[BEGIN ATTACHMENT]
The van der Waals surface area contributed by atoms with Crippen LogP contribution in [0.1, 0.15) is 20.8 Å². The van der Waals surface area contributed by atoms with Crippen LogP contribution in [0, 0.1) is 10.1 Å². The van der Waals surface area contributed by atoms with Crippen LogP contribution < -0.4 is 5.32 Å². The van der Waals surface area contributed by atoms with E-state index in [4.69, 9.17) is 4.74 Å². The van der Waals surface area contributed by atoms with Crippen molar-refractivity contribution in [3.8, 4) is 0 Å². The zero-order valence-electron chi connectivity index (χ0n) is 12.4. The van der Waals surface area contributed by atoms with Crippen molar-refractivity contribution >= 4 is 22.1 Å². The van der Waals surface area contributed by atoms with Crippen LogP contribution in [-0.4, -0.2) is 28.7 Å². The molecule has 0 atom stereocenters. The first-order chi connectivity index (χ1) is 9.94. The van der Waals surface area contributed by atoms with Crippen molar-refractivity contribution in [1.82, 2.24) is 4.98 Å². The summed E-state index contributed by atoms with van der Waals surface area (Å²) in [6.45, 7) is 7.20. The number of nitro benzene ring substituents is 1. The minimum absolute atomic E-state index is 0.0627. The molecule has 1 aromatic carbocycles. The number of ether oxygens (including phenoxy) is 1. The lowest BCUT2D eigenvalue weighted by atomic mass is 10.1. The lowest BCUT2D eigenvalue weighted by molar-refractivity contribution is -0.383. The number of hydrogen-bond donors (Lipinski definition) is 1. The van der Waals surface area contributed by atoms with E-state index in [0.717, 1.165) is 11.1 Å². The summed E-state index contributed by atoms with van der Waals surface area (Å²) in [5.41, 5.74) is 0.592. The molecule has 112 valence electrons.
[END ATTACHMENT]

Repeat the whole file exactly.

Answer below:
The van der Waals surface area contributed by atoms with Crippen LogP contribution in [0.1, 0.15) is 20.8 Å². The van der Waals surface area contributed by atoms with Crippen LogP contribution in [0, 0.1) is 10.1 Å². The van der Waals surface area contributed by atoms with Crippen LogP contribution < -0.4 is 5.32 Å². The van der Waals surface area contributed by atoms with E-state index in [4.69, 9.17) is 4.74 Å². The van der Waals surface area contributed by atoms with Crippen molar-refractivity contribution in [3.8, 4) is 0 Å². The zero-order valence-electron chi connectivity index (χ0n) is 12.4. The van der Waals surface area contributed by atoms with Crippen molar-refractivity contribution >= 4 is 22.1 Å². The van der Waals surface area contributed by atoms with Crippen LogP contribution in [-0.4, -0.2) is 28.7 Å². The molecule has 0 atom stereocenters. The first-order chi connectivity index (χ1) is 9.94. The van der Waals surface area contributed by atoms with Crippen molar-refractivity contribution in [1.82, 2.24) is 4.98 Å². The summed E-state index contributed by atoms with van der Waals surface area (Å²) in [6.45, 7) is 7.20. The number of nitro benzene ring substituents is 1. The minimum absolute atomic E-state index is 0.0627. The molecule has 1 aromatic carbocycles. The number of ether oxygens (including phenoxy) is 1. The lowest BCUT2D eigenvalue weighted by atomic mass is 10.1. The lowest BCUT2D eigenvalue weighted by molar-refractivity contribution is -0.383. The number of hydrogen-bond donors (Lipinski definition) is 1. The van der Waals surface area contributed by atoms with E-state index in [0.717, 1.165) is 11.1 Å². The summed E-state index contributed by atoms with van der Waals surface area (Å²) in [5.41, 5.74) is 0.592. The molecule has 112 valence electrons.